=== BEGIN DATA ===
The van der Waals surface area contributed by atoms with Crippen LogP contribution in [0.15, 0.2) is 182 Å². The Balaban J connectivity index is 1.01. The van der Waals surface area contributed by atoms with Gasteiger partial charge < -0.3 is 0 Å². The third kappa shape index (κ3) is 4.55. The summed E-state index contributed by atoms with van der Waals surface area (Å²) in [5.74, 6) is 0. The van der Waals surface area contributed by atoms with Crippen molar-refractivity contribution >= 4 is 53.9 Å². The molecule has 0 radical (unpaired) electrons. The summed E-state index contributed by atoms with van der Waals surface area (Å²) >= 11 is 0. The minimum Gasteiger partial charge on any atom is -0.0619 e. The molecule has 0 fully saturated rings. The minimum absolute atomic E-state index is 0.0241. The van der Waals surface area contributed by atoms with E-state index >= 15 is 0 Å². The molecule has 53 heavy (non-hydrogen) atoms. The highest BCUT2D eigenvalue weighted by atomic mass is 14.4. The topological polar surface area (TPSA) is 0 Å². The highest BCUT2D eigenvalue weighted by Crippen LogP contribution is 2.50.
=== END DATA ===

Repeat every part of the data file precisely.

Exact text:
The van der Waals surface area contributed by atoms with Crippen LogP contribution in [0.15, 0.2) is 182 Å². The Balaban J connectivity index is 1.01. The van der Waals surface area contributed by atoms with Gasteiger partial charge < -0.3 is 0 Å². The third kappa shape index (κ3) is 4.55. The summed E-state index contributed by atoms with van der Waals surface area (Å²) in [5.74, 6) is 0. The van der Waals surface area contributed by atoms with Crippen molar-refractivity contribution >= 4 is 53.9 Å². The molecule has 0 radical (unpaired) electrons. The summed E-state index contributed by atoms with van der Waals surface area (Å²) >= 11 is 0. The minimum Gasteiger partial charge on any atom is -0.0619 e. The molecule has 0 fully saturated rings. The minimum absolute atomic E-state index is 0.0241. The van der Waals surface area contributed by atoms with E-state index >= 15 is 0 Å². The molecule has 53 heavy (non-hydrogen) atoms. The highest BCUT2D eigenvalue weighted by atomic mass is 14.4. The topological polar surface area (TPSA) is 0 Å². The highest BCUT2D eigenvalue weighted by Crippen LogP contribution is 2.50.